Greece needed real structural reforms, not tax hikes – and what happened to that promise to get after tax cheats who owe 70 billion euros. If a fraction of them were held to account, arrested and prosecuted or had their assets confiscated, the tax hikes wouldn’t have been needed.

Instead, in real and disguised tax hikes, Tsipras is going after the very people he vowed to protect while whacking businesses, tavernas (with a 23 percent Value Added Tax), tourists and shoppers too.

Here’s what the Bloomberg news agency said Greece offered:

• Increasing national healthcare contributions – a levy paid by pensioners – to an average of 5% of pension income, up from 4%
• Introducing healthcare contributions for supplementary pensions, at a rate of 5%
• Raising social security contributions for supplementary pensions from 3% to 3.5%
• Increasing pension contributions for those working towards retirement by 3.9%.

At least Tsipras got it right in one area, cutting the defense budget by 200 million euros ($223.81 million), although it’s little more than symbolic and barely more than the cost of one F-16 plus some jet fuel.

Tsipras still will be left in the contradictory position of being a far, far-leftist leader whose country still spends about 2.2 percent of its Gross Domestic Product (GDP), proportionately the most in the world except for the United States.

Now he’s saddled with a plan doomed to fail because it won’t bring in more, or enough revenues. It was liberal John F. Kennedy, not a conservative Republican, who put it best: “It is a paradoxical truth tax rates are too high today and tax revenues are too low, and the soundest way to raise the revenues in the long run is to cut the tax rates.”

1 Comment

  1. It has been obvious for some time that the creation of the euro was a terrible mistake. Europe never had the preconditions for a successful single currency — above all, the kind of fiscal and banking union that, for example, ensures that when a housing bubble in Florida bursts, Washington automatically protects seniors against any threat to their medical care or their bank deposits.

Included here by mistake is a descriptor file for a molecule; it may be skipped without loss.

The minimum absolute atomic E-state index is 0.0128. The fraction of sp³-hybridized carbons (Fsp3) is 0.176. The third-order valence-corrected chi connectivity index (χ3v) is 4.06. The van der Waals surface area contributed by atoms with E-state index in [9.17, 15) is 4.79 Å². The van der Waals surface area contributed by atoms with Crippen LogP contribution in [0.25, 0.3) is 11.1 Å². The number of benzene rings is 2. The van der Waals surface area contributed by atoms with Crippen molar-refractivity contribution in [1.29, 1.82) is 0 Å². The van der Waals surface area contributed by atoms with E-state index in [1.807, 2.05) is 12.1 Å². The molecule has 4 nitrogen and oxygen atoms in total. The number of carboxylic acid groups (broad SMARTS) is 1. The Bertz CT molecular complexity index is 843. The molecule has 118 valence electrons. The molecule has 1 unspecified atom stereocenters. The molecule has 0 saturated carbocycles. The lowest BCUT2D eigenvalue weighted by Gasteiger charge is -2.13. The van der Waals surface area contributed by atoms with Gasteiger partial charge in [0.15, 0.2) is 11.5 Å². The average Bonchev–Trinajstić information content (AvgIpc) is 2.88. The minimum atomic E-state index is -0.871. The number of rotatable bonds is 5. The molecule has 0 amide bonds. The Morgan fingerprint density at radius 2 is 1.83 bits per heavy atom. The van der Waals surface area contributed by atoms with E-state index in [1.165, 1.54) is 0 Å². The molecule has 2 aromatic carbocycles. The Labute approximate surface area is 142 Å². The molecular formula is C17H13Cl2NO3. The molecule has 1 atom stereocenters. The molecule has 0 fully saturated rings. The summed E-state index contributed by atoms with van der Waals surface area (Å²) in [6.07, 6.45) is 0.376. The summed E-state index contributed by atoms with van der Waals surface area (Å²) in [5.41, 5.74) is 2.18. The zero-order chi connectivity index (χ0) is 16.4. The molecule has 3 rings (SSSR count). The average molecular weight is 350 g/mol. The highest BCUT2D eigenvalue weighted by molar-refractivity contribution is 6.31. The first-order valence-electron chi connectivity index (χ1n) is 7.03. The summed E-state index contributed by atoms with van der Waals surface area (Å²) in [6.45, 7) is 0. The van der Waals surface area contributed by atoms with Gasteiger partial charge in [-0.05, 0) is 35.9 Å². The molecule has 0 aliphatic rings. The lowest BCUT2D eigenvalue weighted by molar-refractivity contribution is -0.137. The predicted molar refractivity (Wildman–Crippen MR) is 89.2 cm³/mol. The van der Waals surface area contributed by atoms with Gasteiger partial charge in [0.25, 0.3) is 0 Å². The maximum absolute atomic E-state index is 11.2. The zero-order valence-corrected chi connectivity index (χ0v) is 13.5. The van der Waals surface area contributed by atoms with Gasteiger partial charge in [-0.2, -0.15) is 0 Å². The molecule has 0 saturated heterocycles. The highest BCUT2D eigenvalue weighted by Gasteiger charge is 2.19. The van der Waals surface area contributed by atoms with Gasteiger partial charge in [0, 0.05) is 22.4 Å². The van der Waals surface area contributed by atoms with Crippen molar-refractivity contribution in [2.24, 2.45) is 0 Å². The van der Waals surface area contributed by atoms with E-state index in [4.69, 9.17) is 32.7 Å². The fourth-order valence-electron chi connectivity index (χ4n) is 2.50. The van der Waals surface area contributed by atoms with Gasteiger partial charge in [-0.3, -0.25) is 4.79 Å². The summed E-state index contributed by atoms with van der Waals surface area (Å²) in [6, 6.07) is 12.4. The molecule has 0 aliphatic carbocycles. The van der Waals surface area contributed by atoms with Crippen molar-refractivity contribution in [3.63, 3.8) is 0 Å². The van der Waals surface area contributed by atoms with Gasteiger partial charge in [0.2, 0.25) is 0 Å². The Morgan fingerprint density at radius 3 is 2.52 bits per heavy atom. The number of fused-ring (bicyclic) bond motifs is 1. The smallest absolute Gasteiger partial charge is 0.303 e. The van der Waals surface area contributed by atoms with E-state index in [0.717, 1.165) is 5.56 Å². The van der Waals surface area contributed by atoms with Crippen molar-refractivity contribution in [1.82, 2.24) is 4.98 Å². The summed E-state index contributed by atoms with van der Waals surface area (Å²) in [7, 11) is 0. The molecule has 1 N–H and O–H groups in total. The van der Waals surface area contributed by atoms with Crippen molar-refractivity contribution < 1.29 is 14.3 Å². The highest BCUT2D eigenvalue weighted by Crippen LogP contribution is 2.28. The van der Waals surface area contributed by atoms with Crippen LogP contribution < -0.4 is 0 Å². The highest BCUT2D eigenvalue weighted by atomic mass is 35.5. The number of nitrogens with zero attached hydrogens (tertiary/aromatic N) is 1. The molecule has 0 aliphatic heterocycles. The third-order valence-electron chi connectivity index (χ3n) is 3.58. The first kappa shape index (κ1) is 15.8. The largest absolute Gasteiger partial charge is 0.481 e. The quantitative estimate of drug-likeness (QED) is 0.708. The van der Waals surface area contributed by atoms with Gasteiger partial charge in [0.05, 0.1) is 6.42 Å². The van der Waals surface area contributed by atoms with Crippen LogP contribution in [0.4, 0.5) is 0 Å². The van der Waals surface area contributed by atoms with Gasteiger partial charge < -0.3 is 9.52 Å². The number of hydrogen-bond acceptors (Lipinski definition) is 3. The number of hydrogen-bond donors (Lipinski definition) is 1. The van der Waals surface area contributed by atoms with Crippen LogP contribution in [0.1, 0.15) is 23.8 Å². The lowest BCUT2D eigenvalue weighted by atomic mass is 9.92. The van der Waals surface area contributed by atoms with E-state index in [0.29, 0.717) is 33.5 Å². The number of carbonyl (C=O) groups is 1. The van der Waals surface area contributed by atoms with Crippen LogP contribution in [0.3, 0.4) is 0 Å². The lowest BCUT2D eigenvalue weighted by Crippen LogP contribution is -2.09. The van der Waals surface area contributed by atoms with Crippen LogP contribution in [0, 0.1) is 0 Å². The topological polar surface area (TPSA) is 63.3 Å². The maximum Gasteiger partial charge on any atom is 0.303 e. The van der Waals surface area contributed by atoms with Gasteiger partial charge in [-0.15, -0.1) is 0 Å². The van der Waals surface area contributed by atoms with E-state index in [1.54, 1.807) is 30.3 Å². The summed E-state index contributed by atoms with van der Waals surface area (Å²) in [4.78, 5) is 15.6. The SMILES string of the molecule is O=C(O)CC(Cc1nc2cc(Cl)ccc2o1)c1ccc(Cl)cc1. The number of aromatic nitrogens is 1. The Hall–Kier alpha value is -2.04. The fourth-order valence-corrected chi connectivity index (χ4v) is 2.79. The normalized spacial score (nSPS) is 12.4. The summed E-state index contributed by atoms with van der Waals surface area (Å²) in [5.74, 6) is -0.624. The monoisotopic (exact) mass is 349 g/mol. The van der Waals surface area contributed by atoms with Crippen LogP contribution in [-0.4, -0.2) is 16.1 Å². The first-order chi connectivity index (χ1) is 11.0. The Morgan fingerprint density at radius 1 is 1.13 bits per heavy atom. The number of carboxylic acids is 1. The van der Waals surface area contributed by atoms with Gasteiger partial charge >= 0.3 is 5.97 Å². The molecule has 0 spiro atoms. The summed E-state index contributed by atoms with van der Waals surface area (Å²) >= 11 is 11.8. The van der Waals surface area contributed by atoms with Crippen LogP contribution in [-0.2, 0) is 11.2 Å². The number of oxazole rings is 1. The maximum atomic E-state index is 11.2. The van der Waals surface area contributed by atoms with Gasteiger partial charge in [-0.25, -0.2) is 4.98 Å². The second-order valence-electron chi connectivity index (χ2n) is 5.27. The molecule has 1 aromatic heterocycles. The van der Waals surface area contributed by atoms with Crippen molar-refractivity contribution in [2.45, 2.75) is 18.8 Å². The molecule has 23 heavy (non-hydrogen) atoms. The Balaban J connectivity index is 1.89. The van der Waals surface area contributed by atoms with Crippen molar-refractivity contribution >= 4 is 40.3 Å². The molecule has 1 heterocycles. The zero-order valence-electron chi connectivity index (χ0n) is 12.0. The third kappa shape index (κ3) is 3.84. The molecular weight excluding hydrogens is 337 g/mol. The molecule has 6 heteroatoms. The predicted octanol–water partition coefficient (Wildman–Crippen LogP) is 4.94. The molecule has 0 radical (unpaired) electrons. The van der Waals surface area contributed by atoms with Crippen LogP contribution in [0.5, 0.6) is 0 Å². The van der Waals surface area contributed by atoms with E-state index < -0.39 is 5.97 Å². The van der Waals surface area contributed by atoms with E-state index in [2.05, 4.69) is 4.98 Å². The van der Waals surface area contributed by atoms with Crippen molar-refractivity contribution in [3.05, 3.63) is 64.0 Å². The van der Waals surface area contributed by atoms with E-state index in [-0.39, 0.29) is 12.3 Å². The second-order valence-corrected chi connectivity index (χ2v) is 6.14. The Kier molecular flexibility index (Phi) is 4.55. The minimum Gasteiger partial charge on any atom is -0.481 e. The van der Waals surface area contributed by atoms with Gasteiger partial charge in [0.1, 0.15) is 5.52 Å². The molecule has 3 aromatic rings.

Leaving a currency union is, however, a much harder and more frightening decision than never entering in the first place, and until now even the Continent’s most troubled economies have repeatedly stepped back from the brink. Again and again, governments have submitted to creditors’ demands for harsh austerity, while the European Central Bank has managed to contain market panic.

    Paul Krugman
    Macroeconomics, trade, health care, social policy and politics.
    Hooray for Obamacare JUN 25
    Slavery’s Long Shadow JUN 22
    Voodoo, Jeb! Style JUN 19
    Democrats Being Democrats JUN 15
    Seriously Bad Ideas JUN 12
    See More »

    But the situation in Greece has now reached what looks like a point of no return. Banks are temporarily closed and the government has imposed capital controls — limits on the movement of funds out of the country. It seems highly likely that the government will soon have to start paying pensions and wages in scrip, in effect creating a parallel currency. And next week the country will hold a referendum on whether to accept the demands of the “troika” — the institutions representing creditor interests — for yet more austerity.

    Greece should vote “no,” and the Greek government should be ready, if necessary, to leave the euro.

    To understand why I say this, you need to realize that most — not all, but most — of what you’ve heard about Greek profligacy and irresponsibility is false. Yes, the Greek government was spending beyond its means in the late 2000s. But since then it has repeatedly slashed spending and raised taxes. Government employment has fallen more than 25 percent, and pensions (which were indeed much too generous) have been cut sharply. If you add up all the austerity measures, they have been more than enough to eliminate the original deficit and turn it into a large surplus.